In summary, the results of our study demonstrate an inhibitory effect of ibrutinib on immune mediated cell death induced by type I or II anti-CD20 monoclonal antibody treatment in MCL in vitro, not overcome by pre-sensitizing effector cells with the immune modulator lenalidomide. Our findings suggest a more pronounced immune mediated cell death induced by a type II anti-CD20 mAb obinutuzumab than the type I CD20 targeting antibody rituximab.

Discussion

Ibrutinib is an attractive component in combinatory regimens in MCL, based on its high anti-proliferative activity and favorable toxicity profile. However, little is known about how ibrutinib interferes with the immune-mediated activity induced by anti-CD20 targeted treatment in MCL, which was the focus of this study.

We observed a reduced immune mediated cell death induced by rituximab at physiologically relevant concentrations of ibrutinib (0.1 µM), being within the range of plasma concentration (0.07–0.2 µM) reported in patients receiving 420–840 mg daily ibrutinib [4, 5].

Our results are in line with previous data on in vitro models in CLL [2, 3, 6], which may be explained by affinity of ibrutinib to interleukin-2-inducible T-cell kinase (ITK), expressed in NK cells, but could also be related to reduced CD20-expression [7, 8]. Interestingly, Kohrt et al. demonstrated a superior tumor control by sequential administration of anti-CD20 mAb and ibrutinib compared to concomitant administration of these drugs in ex vivo models in CLL that would be interesting to explore in MCL [2].

We used two cell lines with low and intermediate sensitivity to ibrutinib to minimize the dose-dependent toxic effect on target cells by ibrutinib per se, although a direct cytotoxic effect could not be neglected at 5 μM in one of the cell lines (REC-1), thus possibly overestimating cell death. PBMC was incubated with ibrutinib for 1 h, identical to previous reported works which should be sufficient to reach occupancy of target binding [3]. The concentration of anti-CD20 mAb was based on a pre-study where we observed immune mediated cell death at 1 μM, in line with previous ADCC in vitro assays in NHL [2, 3]. Although being lower than the serum maximal concentration (Cmax) of 3.2 μM in patients after repeated doses of rituximab, 1 μM should thus be adequate to evaluate the hypothesis of the actual work [9].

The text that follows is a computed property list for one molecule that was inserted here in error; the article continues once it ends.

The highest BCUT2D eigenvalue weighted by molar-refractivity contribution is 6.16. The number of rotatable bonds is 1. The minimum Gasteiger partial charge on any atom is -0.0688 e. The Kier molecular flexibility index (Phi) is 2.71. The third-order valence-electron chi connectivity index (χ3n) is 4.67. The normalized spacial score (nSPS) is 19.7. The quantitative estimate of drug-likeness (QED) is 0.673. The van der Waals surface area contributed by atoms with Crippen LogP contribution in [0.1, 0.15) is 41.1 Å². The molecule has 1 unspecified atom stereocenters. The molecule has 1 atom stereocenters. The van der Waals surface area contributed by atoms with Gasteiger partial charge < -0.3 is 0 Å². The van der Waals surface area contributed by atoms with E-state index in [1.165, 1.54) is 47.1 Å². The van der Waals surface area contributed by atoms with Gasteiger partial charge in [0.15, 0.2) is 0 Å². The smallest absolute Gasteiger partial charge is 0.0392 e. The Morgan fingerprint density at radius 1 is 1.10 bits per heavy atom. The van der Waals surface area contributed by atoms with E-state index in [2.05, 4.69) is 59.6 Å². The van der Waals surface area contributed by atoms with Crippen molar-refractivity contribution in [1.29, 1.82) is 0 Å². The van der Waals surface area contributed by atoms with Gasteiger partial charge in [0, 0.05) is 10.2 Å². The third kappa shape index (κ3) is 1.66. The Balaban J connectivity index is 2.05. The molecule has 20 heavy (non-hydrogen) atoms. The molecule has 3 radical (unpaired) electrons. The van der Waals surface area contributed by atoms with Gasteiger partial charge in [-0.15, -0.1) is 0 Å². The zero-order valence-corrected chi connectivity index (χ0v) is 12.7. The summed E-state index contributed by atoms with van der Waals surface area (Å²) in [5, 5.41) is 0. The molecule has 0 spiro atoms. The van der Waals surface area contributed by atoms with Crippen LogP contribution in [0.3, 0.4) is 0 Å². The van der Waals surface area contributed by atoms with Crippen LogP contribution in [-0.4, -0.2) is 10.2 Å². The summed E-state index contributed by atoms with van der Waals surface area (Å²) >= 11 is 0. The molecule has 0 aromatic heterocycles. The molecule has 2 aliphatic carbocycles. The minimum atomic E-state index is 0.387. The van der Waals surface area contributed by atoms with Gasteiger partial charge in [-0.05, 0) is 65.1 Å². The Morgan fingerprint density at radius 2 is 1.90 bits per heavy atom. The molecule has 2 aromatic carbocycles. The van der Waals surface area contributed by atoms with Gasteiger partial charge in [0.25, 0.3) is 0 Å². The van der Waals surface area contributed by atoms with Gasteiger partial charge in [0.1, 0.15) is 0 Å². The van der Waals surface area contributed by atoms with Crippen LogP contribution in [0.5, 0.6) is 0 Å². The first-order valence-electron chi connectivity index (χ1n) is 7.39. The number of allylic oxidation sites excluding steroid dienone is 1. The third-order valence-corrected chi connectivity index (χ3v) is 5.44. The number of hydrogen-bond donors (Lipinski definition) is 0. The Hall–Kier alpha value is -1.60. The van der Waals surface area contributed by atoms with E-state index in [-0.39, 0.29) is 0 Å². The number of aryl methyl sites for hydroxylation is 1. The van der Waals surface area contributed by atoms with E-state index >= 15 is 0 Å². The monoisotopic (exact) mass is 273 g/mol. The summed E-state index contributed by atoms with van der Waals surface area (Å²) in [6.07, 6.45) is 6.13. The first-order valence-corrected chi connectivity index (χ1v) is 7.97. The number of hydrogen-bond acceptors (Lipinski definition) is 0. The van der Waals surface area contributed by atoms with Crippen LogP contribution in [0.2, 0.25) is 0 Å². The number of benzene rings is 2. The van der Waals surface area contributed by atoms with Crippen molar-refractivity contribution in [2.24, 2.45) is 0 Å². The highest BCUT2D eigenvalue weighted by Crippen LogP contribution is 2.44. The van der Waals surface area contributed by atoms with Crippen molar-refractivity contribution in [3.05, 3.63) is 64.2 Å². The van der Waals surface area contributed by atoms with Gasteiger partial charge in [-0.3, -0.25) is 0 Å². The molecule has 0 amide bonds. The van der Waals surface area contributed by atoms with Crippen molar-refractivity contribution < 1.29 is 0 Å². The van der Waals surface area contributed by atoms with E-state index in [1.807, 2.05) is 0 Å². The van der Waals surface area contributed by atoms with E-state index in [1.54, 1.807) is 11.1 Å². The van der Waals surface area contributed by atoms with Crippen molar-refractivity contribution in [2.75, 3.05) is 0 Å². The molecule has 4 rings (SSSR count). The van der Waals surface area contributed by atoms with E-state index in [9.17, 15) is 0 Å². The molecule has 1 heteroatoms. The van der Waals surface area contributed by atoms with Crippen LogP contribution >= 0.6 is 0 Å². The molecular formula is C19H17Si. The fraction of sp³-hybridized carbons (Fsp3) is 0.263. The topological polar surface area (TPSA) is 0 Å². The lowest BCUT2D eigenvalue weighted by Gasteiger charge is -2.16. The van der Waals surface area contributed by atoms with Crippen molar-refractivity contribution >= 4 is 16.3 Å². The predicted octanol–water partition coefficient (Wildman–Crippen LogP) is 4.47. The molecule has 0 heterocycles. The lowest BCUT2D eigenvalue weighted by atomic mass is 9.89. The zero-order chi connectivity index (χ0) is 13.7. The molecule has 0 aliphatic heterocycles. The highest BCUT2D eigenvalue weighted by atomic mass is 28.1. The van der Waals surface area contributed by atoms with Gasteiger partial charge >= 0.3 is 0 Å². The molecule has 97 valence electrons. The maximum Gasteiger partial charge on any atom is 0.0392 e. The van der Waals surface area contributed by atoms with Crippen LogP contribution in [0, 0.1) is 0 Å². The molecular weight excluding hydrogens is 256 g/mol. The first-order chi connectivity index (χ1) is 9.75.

The use of PBMC instead of purified NK cells, being more alike the in vivo situation, required a high ratio of effector: target cells (100:1) resulting in a low count of target cells in flow cytometry, being a limitation of the study.

In the present study, the inhibitory effect of ibrutinib was not reverted by pre-treatment of PBMC with lenalidomide. Lenalidomide has been reported to potentiate anti-CD20 induced ADCC in vitro but not in in vivo xenograft model [10, 11]. We did not observe a significant higher cell death in control samples with lenalidomide and anti-CD20 mAb compared to anti-CD20 mAb which should be emphasized. A shorter incubation time and no addition of interleukins such as IL-2 and IL-12 may explain a less pronounced activation of effector cells and potential synergistic actions in our set-up. We included concentrations of lenalidomide 0.01–1 μM, being within the range of dose-dependent cytotoxic effect of lenalidomide in previous in vitro experiments and close to the serum concentration of 1.7 μM at oral daily dose of 25 mg [9, 12]. In our experiment, controls included series with lenalidomide-treated PBMC and non-exposed target cells. In these samples, a markedly lower cell death was observed for lenalidomide compared to samples with anti-CD20 mAb (data not reported). Altogether, this clearly demonstrate that treatment with monoclonal antibody is responsible for the major cytotoxic activity in MCL and that immune modulator such as lenalidomide may increase cell death to a limited extent.